A weighted blanket can be soothing if you’re having trouble sleeping, and some people find that they sleep better when they use one. Finding a blanket that’s just right for you in terms of size, weight, and design can be a challenge with such a specialty product—and they can be pretty pricey. But you can sew your own weighted blanket that is just as relaxing and effective as the store-bought variety.
To get started, you will need:
Using an iron to press your pieces as you go is also helpful but not 100% necessary.
To determine how much fabric you’ll need, you can measure your height and then make a blanket that is your height by your height, minus about eight inches. Most fabric will be sold by the yard and two yards will likely be enough. Choose a fabric that has some weight to it, but is also soft. Fleece, heavier flannel, and various types of blanket-specific fabric will work well. Keep in mind that you will likely want to wash your blanket at some point, so make sure you’re choosing material that’s simple to launder. You should choose a thread that matches your fabric, or if you want to see the stitching, choose one that contrasts. For beginners, it’s easier to hide mistakes if you use a thread color that will blend in.
How to stitch fabric for a weighted blanket
First stitch the two fabric pieces together on three sides with their faces turned in towards each other. You can double stitch this seam as it will be the edge of your blanket. Turn the fabric right side out and press the edge flat with an iron. Then stitch the outside of the three sides one half inch from the edge of your first seam, creating a border for your blanket. Now, you should have a pouch with three finished sides and one open side.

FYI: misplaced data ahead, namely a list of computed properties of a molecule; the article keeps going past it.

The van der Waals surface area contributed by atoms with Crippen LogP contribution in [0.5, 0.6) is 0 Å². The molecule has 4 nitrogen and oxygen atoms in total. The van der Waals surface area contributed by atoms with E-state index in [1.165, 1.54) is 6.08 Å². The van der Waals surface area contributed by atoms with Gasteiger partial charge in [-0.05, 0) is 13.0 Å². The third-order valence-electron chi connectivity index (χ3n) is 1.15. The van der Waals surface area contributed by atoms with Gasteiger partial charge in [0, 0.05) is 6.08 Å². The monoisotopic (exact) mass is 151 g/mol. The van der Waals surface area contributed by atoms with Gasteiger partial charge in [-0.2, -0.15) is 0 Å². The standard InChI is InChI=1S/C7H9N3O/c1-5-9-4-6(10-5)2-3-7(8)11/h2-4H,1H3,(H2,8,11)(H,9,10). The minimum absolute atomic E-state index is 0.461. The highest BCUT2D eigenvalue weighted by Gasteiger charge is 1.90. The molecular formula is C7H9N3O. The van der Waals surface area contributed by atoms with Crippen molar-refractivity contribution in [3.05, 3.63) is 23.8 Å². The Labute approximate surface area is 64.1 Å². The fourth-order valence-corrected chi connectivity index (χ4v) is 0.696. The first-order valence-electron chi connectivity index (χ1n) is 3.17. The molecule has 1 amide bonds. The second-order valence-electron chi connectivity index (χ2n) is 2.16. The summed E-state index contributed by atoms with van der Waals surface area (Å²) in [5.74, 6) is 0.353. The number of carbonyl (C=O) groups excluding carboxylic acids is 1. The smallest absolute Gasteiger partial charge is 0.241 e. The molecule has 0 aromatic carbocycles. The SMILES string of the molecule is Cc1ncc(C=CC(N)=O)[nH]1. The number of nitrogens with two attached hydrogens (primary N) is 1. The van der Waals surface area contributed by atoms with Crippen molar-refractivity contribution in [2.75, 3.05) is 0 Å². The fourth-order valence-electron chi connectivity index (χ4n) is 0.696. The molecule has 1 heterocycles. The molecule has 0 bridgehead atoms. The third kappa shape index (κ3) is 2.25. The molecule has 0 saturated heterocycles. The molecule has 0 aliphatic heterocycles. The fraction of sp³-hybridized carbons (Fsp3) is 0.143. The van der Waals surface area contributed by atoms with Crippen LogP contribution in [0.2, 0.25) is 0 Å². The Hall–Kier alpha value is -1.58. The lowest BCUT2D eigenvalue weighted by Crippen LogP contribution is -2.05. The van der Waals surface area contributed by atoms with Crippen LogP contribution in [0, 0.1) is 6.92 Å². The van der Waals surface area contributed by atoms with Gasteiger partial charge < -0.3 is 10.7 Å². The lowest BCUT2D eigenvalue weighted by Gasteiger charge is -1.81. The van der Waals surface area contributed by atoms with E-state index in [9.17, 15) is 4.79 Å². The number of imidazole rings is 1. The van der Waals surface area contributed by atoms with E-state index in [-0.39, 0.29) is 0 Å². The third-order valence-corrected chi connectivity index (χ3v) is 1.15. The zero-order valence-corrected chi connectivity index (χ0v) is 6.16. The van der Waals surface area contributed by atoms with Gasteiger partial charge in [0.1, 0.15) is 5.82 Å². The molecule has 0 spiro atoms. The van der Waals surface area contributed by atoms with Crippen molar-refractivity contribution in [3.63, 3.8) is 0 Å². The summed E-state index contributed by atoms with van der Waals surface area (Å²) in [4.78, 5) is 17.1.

Mark out your squares and stitch your rows
Next, mark every four inches along the open edge with your fabric marker, and make lines every four inches across, and then up and down. You can make a dotted line or use whatever method will allow you to sew a straight line. Then, beginning opposite the open edge, stitch the two panels together every four inches, working towards the open edge. Once each row is stitched, you should end up with long, skinny, pockets.
Fill and stitch your squares
Put about one ounce of filler beads in each of the long pockets and pin along the line going perpendicular to your pockets. Stitch along the first horizontal line. Repeat this process, working towards the opened row until you get to the last row of squares. At this point, you should have rows of squares with filler beads in each one, except for the last row.
Finish your blanket
Put an ounce of filler beads in each of the last row of pockets and turn in the edges of the fabric and press flat. Then, double stitch a half inch from the edge to close the last row of squares and finish the edge of the blanket. Now you should have a completed blanket.